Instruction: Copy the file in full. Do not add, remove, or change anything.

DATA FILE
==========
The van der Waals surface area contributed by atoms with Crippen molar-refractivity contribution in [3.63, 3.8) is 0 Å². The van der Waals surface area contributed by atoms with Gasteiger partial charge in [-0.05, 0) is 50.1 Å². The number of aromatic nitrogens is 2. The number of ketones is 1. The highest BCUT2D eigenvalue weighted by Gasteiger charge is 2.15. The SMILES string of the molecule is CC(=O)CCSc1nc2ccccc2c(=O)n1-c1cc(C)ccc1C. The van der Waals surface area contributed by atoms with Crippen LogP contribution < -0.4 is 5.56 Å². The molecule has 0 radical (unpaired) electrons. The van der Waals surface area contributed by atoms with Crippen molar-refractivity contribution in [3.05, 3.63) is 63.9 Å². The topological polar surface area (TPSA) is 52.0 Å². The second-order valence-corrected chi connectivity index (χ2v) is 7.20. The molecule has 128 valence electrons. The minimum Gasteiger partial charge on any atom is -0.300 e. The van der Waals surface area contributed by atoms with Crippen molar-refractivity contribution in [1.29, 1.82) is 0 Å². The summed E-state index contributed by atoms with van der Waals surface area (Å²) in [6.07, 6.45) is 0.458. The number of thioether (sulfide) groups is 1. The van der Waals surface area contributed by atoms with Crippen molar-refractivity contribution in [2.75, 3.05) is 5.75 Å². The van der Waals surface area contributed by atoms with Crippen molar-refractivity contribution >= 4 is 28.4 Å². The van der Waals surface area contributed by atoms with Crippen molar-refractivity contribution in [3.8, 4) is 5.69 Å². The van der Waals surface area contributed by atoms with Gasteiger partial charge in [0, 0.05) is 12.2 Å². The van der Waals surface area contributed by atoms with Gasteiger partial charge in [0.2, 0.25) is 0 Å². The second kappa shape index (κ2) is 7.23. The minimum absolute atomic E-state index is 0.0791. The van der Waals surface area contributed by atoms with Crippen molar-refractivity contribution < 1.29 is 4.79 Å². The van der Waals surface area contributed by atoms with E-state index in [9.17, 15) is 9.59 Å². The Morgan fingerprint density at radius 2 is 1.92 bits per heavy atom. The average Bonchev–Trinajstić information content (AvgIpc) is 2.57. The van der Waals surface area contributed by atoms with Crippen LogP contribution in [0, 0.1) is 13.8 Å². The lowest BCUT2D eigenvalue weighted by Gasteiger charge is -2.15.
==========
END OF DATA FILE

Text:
The van der Waals surface area contributed by atoms with Crippen molar-refractivity contribution in [3.63, 3.8) is 0 Å². The van der Waals surface area contributed by atoms with Gasteiger partial charge in [-0.05, 0) is 50.1 Å². The number of aromatic nitrogens is 2. The number of ketones is 1. The highest BCUT2D eigenvalue weighted by Gasteiger charge is 2.15. The SMILES string of the molecule is CC(=O)CCSc1nc2ccccc2c(=O)n1-c1cc(C)ccc1C. The van der Waals surface area contributed by atoms with Crippen LogP contribution < -0.4 is 5.56 Å². The molecule has 0 radical (unpaired) electrons. The van der Waals surface area contributed by atoms with Crippen molar-refractivity contribution in [3.05, 3.63) is 63.9 Å². The topological polar surface area (TPSA) is 52.0 Å². The second-order valence-corrected chi connectivity index (χ2v) is 7.20. The molecule has 128 valence electrons. The minimum Gasteiger partial charge on any atom is -0.300 e. The van der Waals surface area contributed by atoms with Crippen molar-refractivity contribution in [1.29, 1.82) is 0 Å². The summed E-state index contributed by atoms with van der Waals surface area (Å²) in [6.07, 6.45) is 0.458. The number of thioether (sulfide) groups is 1. The van der Waals surface area contributed by atoms with Crippen molar-refractivity contribution in [2.75, 3.05) is 5.75 Å². The van der Waals surface area contributed by atoms with Crippen molar-refractivity contribution >= 4 is 28.4 Å². The van der Waals surface area contributed by atoms with Crippen molar-refractivity contribution in [3.8, 4) is 5.69 Å². The van der Waals surface area contributed by atoms with Gasteiger partial charge in [0, 0.05) is 12.2 Å². The van der Waals surface area contributed by atoms with Gasteiger partial charge in [0.2, 0.25) is 0 Å². The second kappa shape index (κ2) is 7.23. The minimum absolute atomic E-state index is 0.0791. The van der Waals surface area contributed by atoms with Crippen molar-refractivity contribution < 1.29 is 4.79 Å². The van der Waals surface area contributed by atoms with E-state index in [9.17, 15) is 9.59 Å². The Morgan fingerprint density at radius 2 is 1.92 bits per heavy atom. The average Bonchev–Trinajstić information content (AvgIpc) is 2.57. The van der Waals surface area contributed by atoms with Crippen LogP contribution in [0, 0.1) is 13.8 Å². The lowest BCUT2D eigenvalue weighted by Gasteiger charge is -2.15.